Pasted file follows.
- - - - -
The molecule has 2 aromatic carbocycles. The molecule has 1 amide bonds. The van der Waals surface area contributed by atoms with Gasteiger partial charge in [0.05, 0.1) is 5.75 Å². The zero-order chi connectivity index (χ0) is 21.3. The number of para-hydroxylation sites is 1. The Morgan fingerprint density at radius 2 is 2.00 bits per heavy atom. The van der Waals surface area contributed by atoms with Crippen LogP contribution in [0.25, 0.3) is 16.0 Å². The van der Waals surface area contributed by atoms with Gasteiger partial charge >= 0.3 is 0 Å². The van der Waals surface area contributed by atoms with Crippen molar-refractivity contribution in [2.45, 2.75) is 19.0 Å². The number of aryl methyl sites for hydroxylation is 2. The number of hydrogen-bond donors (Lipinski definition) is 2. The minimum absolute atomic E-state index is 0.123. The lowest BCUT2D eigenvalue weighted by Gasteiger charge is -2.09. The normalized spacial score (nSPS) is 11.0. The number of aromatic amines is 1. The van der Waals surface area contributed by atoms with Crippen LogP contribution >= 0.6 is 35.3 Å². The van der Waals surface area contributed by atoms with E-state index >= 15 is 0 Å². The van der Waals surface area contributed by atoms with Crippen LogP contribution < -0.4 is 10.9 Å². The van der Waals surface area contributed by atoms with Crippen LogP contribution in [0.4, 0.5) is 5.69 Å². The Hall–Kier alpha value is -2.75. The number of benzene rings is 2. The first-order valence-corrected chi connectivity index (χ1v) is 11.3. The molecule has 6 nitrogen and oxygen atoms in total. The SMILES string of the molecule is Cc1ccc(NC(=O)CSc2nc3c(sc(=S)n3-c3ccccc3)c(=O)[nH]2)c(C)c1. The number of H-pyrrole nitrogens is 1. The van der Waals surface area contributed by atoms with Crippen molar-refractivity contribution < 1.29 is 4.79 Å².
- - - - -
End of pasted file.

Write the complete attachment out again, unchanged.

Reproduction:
The molecule has 2 aromatic carbocycles. The molecule has 1 amide bonds. The van der Waals surface area contributed by atoms with Gasteiger partial charge in [0.05, 0.1) is 5.75 Å². The zero-order chi connectivity index (χ0) is 21.3. The number of para-hydroxylation sites is 1. The Morgan fingerprint density at radius 2 is 2.00 bits per heavy atom. The van der Waals surface area contributed by atoms with Crippen LogP contribution in [0.25, 0.3) is 16.0 Å². The van der Waals surface area contributed by atoms with Gasteiger partial charge >= 0.3 is 0 Å². The van der Waals surface area contributed by atoms with Crippen molar-refractivity contribution in [2.45, 2.75) is 19.0 Å². The number of aryl methyl sites for hydroxylation is 2. The number of hydrogen-bond donors (Lipinski definition) is 2. The minimum absolute atomic E-state index is 0.123. The lowest BCUT2D eigenvalue weighted by Gasteiger charge is -2.09. The normalized spacial score (nSPS) is 11.0. The number of aromatic amines is 1. The van der Waals surface area contributed by atoms with Crippen LogP contribution >= 0.6 is 35.3 Å². The van der Waals surface area contributed by atoms with E-state index >= 15 is 0 Å². The van der Waals surface area contributed by atoms with Crippen LogP contribution < -0.4 is 10.9 Å². The van der Waals surface area contributed by atoms with Crippen LogP contribution in [0.4, 0.5) is 5.69 Å². The Hall–Kier alpha value is -2.75. The number of benzene rings is 2. The first-order valence-corrected chi connectivity index (χ1v) is 11.3. The molecule has 6 nitrogen and oxygen atoms in total. The SMILES string of the molecule is Cc1ccc(NC(=O)CSc2nc3c(sc(=S)n3-c3ccccc3)c(=O)[nH]2)c(C)c1. The number of H-pyrrole nitrogens is 1. The van der Waals surface area contributed by atoms with Crippen molar-refractivity contribution < 1.29 is 4.79 Å².